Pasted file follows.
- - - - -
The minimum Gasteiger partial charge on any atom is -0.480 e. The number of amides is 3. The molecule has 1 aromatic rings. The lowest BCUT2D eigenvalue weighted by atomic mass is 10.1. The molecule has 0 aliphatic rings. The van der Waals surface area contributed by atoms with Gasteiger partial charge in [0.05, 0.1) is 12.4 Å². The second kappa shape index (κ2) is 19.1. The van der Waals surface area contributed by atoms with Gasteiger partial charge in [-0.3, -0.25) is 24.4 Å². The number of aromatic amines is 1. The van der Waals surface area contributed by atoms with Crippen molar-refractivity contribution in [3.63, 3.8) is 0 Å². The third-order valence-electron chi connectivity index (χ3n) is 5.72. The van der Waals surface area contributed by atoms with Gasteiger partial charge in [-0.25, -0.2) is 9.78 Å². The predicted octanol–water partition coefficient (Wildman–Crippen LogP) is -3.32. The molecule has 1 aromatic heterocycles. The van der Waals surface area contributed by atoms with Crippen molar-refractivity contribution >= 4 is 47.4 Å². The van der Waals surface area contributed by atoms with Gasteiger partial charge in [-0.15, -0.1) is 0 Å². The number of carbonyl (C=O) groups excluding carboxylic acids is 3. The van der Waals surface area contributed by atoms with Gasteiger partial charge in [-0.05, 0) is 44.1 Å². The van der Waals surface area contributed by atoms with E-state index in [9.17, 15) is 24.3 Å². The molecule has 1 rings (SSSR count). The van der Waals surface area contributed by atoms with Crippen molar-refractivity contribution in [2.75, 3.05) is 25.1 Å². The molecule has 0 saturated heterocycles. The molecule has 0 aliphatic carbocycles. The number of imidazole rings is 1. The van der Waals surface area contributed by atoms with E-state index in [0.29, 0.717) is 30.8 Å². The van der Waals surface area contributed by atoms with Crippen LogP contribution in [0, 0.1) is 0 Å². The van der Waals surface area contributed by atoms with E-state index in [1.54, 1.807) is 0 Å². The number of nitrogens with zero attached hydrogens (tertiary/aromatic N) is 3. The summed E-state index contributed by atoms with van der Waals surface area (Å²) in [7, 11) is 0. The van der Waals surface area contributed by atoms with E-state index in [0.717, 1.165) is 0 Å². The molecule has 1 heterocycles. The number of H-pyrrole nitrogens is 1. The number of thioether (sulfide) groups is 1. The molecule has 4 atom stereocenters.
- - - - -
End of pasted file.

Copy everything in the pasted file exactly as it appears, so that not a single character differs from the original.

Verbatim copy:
The minimum Gasteiger partial charge on any atom is -0.480 e. The number of amides is 3. The molecule has 1 aromatic rings. The lowest BCUT2D eigenvalue weighted by atomic mass is 10.1. The molecule has 0 aliphatic rings. The van der Waals surface area contributed by atoms with Gasteiger partial charge in [0.05, 0.1) is 12.4 Å². The second kappa shape index (κ2) is 19.1. The van der Waals surface area contributed by atoms with Gasteiger partial charge in [-0.3, -0.25) is 24.4 Å². The number of aromatic amines is 1. The van der Waals surface area contributed by atoms with Crippen molar-refractivity contribution in [3.63, 3.8) is 0 Å². The third-order valence-electron chi connectivity index (χ3n) is 5.72. The van der Waals surface area contributed by atoms with Gasteiger partial charge in [-0.25, -0.2) is 9.78 Å². The predicted octanol–water partition coefficient (Wildman–Crippen LogP) is -3.32. The molecule has 1 aromatic heterocycles. The van der Waals surface area contributed by atoms with Crippen molar-refractivity contribution >= 4 is 47.4 Å². The van der Waals surface area contributed by atoms with Gasteiger partial charge in [-0.15, -0.1) is 0 Å². The number of carbonyl (C=O) groups excluding carboxylic acids is 3. The van der Waals surface area contributed by atoms with Gasteiger partial charge in [-0.05, 0) is 44.1 Å². The van der Waals surface area contributed by atoms with E-state index in [9.17, 15) is 24.3 Å². The molecule has 1 rings (SSSR count). The van der Waals surface area contributed by atoms with Crippen molar-refractivity contribution in [2.75, 3.05) is 25.1 Å². The molecule has 0 saturated heterocycles. The molecule has 0 aliphatic carbocycles. The number of imidazole rings is 1. The van der Waals surface area contributed by atoms with E-state index in [0.29, 0.717) is 30.8 Å². The van der Waals surface area contributed by atoms with Crippen LogP contribution in [0, 0.1) is 0 Å². The van der Waals surface area contributed by atoms with E-state index in [1.54, 1.807) is 0 Å². The number of nitrogens with zero attached hydrogens (tertiary/aromatic N) is 3. The summed E-state index contributed by atoms with van der Waals surface area (Å²) in [7, 11) is 0. The van der Waals surface area contributed by atoms with E-state index in [0.717, 1.165) is 0 Å². The molecule has 1 heterocycles. The number of H-pyrrole nitrogens is 1. The number of thioether (sulfide) groups is 1. The molecule has 4 atom stereocenters.